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Living with Kids
by Miriam Adahan

[One day], I decided to cut my sons' hair. My 4-year-old sat happily until I finished with his hair; however, when it was the 6-year-old's turn he pulled away defiantly. I started to chase after him; his hair had to be cut! Since he's a lot more agile than I am, I could see it was a losing battle. Although I could have forced him to sit still, by threatening or bribing him, I chose not to. Instead, I said, "I'll tell you what. You stand on a stool by the mirror and I'll only cut where you tell me to." He thought it was a great idea.

From totally defying me and refusing to have me touch his head, he stood proudly while directing me where to cut. Now, this may sound like psychological nonsense to many. Some people may think: "I would have taken the little brat and walloped him!" True, I could have done that. I could have beaten him with a strap and tied him to a chair and then slapped his face each time he moved his head until he held still, and I would have gotten his hair cut. But I would have lost my relationship with the child, which is far more important to me.

I don't believe in parents giving in to children, patronizing or indulging them, whether out of fear of the children's rejection or because it's often just easier to let them have their way instead of getting into a power struggle. I do believe that parents should be sensitive to their children's need for two very important elements for which we all strive: love and power. My 6-year-old needed to feel a sense of power. And to get it, he was willing to give up my love for the moment.

What I tried to show him was that he could get both at the same time, which is something very few children know how to do. They either give up on power and become "goody-goodies" with no sense of their own strengths or worth, unable to be assertive or express their own views, always seeking other people's approval and terrified of rejection; or they become domineering little tyrants, not caring what others think, focusing on force to get whatever they want. We see these patterns in many adults: passive doormats or insensitive bullies.

* * *

LOOK AT MY FACE

As parents, we can help prevent these patterns by showing our children how to be caring, yet assertive, achievement-oriented, yet feeling. When I discipline my children, I try not to take away their sense of power and self-esteem. I try to awaken sensitivity rather than force it upon them.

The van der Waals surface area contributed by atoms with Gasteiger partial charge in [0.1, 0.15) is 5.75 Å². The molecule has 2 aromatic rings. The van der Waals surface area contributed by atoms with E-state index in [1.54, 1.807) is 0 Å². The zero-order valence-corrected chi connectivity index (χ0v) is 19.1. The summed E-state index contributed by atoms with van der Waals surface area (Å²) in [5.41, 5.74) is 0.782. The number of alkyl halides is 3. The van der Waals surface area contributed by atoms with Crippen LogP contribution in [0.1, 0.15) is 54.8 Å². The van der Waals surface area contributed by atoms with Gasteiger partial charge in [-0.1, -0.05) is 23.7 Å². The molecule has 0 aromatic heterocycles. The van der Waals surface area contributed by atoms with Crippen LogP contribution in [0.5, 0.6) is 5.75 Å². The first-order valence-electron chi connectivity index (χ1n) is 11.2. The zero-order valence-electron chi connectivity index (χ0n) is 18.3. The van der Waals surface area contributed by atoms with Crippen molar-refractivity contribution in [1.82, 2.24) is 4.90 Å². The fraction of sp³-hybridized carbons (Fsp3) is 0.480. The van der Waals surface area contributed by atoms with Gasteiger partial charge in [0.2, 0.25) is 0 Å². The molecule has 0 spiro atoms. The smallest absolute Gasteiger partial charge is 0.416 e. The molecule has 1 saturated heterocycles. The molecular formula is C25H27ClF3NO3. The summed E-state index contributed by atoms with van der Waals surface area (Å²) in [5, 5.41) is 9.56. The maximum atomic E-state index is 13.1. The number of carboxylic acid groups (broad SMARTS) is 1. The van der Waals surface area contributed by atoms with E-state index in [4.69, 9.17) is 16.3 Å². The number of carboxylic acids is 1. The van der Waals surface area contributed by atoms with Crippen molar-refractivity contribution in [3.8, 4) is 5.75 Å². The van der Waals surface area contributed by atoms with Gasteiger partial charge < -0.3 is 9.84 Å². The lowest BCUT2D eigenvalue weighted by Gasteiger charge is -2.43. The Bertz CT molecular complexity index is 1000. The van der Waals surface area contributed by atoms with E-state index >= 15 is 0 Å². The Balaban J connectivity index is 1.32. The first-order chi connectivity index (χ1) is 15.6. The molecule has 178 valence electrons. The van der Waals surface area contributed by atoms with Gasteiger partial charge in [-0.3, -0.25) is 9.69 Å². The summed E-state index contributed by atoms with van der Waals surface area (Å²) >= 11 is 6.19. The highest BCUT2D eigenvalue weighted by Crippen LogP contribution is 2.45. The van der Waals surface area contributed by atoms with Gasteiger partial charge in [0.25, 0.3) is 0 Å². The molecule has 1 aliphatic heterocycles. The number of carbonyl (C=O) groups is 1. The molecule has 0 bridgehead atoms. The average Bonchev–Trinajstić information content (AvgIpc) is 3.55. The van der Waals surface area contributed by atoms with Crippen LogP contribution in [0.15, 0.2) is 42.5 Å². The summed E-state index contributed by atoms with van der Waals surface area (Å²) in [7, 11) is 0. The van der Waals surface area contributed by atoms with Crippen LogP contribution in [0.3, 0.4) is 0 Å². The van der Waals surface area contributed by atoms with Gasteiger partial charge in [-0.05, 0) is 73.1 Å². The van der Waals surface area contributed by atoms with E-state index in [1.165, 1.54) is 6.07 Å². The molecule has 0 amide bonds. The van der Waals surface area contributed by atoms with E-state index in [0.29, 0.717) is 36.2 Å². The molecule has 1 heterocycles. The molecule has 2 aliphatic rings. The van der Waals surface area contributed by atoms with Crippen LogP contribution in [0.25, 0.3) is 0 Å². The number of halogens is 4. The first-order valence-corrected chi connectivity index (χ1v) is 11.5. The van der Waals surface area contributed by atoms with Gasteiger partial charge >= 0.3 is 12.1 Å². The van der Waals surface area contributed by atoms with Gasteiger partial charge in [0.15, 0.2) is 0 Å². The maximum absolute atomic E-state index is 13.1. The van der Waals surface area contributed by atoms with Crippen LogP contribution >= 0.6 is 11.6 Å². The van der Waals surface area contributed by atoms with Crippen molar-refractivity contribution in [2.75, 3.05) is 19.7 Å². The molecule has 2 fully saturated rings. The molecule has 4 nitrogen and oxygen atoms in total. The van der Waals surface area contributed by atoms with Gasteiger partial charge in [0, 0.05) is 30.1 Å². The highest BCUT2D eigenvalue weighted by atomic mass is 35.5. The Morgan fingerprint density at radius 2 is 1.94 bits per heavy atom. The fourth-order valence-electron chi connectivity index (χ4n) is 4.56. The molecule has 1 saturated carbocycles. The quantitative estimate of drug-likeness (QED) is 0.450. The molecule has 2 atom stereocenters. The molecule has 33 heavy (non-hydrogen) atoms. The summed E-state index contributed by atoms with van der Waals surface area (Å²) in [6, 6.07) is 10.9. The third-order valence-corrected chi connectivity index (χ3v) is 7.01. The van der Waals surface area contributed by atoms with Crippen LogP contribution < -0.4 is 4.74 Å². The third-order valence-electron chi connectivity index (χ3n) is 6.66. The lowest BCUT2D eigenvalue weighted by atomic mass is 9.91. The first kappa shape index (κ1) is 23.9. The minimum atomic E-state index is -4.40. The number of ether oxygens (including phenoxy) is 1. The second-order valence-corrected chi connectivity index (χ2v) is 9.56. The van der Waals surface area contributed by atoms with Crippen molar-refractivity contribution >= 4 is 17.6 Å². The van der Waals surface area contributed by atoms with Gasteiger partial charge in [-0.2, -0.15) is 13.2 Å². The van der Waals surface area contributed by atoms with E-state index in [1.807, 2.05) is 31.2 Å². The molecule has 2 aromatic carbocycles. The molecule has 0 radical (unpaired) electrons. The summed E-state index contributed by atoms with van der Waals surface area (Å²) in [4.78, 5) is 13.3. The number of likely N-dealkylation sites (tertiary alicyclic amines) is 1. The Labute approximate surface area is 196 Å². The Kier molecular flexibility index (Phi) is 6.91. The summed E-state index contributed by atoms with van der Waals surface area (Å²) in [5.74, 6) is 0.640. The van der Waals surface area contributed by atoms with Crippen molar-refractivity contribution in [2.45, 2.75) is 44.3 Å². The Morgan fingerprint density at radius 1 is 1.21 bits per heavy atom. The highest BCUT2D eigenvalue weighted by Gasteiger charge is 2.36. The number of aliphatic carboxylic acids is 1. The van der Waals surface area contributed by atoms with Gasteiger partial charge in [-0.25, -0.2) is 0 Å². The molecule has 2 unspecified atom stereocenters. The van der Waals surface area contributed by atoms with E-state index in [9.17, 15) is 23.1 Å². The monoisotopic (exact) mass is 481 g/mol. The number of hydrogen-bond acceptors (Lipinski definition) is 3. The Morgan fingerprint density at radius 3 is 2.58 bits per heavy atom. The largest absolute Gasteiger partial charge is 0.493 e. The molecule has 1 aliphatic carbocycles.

For example, a friend was over with her four young children. One of them started playing with a toy, which my 4-year-old promptly grabbed away. I didn't scold my son. Instead, I said, "Look at Chaim's face. How does he feel now that you've taken the toy away?" My son looked at Chaim's face intently and immediately returned the toy. I didn't have to tell him to do so. On his own initiative, he experienced what the other child was experiencing, which is a quality that makes us feel powerful as well as compassionate.

On one of the Jewish fast days, my 6-year-old wanted me to help him learn to ride his two-wheeler. I just said, "Honey, look at me. Do you think I can help you now?" Right away, he said, "Oh, I forgot, you're fasting and weak. Can you read me a book instead?"

Sometimes I'll be schleping bags of groceries home from the market and one child will say, "Ima, hold this." " All I have to do is say, "Look at my hands," and they become aware of reality outside of their own immediate desires. If one says something hurtful to me, all I have to do is say, "Look at my face. How did that make me feel?" And I can see in his or her eyes that there is an awareness that I am a human being with feelings, who is capable of being hurt and deserves to be treated with respect.

* * *

NARROW COCOON

When my son pulled away from me after I told him I was going to cut his hair, it was my turn to look at his face. He was being defiant for a reason. It suddenly dawned on me that it was his hair, which he perceived as part of his body, and although I may take hair lightly, he didn't. It was important for me to show respect for his feelings, just as I want him to show respect for mine. This doesn't mean that I had to let him have his way. I had no doubt that his hair would be cut, one way or another. And I am not above using force and ordering my children to do things when necessary. But in this situation, it would have been unnecessary and harmful to use force.

By far, the biggest problem plaguing families (beyond money problems) is lack of sensitivity to each other's feelings, fears and desires. We have to take responsibility for helping others become more aware of our reality. Most people walk around enveloped in a very narrow cocoon, unaware of anything other than themselves. Some are afraid to leave that familiar territory and experience what others are experiencing. They are terrified of intimacy, of anything other than polite but superficial relations.

We can often help them break out of that shell by letting them know it is safe to feel and express those feelings. Don't be afraid to tell someone, "Look at my face. How do you think what you just said [or did] made me feel?" If the person has any desire or capacity for compassion, you will notice a look on his face that shows you have helped him become more aware. You won't have to criticize, yell or nag; the awareness will come naturally.

[Note: when you say the words "Look at my face," say it softly, with love, not harshly and bitterly, or you are likely to get an angry, defensive response instead of regret, love and understanding.]

Excerpted with permission from "LIVING WITH KIDS" - parents at their best (The Miriam Adaham Handbook). Published by Targum Press, Inc.

Reprinted with permission from Innernet Magaine

 






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